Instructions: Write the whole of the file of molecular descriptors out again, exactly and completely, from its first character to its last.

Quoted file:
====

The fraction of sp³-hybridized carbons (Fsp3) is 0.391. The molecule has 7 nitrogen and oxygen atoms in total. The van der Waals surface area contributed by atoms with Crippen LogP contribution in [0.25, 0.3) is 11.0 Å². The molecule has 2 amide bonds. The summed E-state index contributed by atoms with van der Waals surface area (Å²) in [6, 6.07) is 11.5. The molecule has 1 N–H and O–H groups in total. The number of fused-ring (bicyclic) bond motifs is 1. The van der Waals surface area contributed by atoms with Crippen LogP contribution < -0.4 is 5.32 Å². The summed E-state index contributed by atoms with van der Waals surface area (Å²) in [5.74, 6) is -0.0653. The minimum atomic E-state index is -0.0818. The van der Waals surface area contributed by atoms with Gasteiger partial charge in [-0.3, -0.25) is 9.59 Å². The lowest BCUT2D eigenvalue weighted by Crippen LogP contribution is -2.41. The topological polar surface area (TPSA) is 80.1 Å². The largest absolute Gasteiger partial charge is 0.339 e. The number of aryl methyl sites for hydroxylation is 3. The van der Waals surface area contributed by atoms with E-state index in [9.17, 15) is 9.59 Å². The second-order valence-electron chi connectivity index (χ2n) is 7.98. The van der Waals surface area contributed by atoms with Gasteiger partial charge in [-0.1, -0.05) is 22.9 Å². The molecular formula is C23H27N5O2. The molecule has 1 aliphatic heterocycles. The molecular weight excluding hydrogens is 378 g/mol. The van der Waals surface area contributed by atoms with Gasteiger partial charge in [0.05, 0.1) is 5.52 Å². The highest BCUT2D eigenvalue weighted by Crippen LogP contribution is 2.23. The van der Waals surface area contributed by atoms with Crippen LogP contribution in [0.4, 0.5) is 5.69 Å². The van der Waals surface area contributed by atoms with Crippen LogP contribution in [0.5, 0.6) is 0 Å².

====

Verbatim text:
The fraction of sp³-hybridized carbons (Fsp3) is 0.391. The molecule has 7 nitrogen and oxygen atoms in total. The van der Waals surface area contributed by atoms with Crippen LogP contribution in [0.25, 0.3) is 11.0 Å². The molecule has 2 amide bonds. The summed E-state index contributed by atoms with van der Waals surface area (Å²) in [6, 6.07) is 11.5. The molecule has 1 N–H and O–H groups in total. The number of fused-ring (bicyclic) bond motifs is 1. The van der Waals surface area contributed by atoms with Crippen LogP contribution < -0.4 is 5.32 Å². The summed E-state index contributed by atoms with van der Waals surface area (Å²) in [5.74, 6) is -0.0653. The minimum atomic E-state index is -0.0818. The van der Waals surface area contributed by atoms with Gasteiger partial charge in [-0.3, -0.25) is 9.59 Å². The lowest BCUT2D eigenvalue weighted by Crippen LogP contribution is -2.41. The topological polar surface area (TPSA) is 80.1 Å². The largest absolute Gasteiger partial charge is 0.339 e. The number of aryl methyl sites for hydroxylation is 3. The van der Waals surface area contributed by atoms with E-state index in [9.17, 15) is 9.59 Å². The second-order valence-electron chi connectivity index (χ2n) is 7.98. The van der Waals surface area contributed by atoms with Gasteiger partial charge in [-0.1, -0.05) is 22.9 Å². The molecular formula is C23H27N5O2. The molecule has 1 aliphatic heterocycles. The molecular weight excluding hydrogens is 378 g/mol. The van der Waals surface area contributed by atoms with Gasteiger partial charge in [0.05, 0.1) is 5.52 Å². The highest BCUT2D eigenvalue weighted by Crippen LogP contribution is 2.23. The van der Waals surface area contributed by atoms with Crippen LogP contribution in [0.4, 0.5) is 5.69 Å². The van der Waals surface area contributed by atoms with Crippen LogP contribution in [0.5, 0.6) is 0 Å².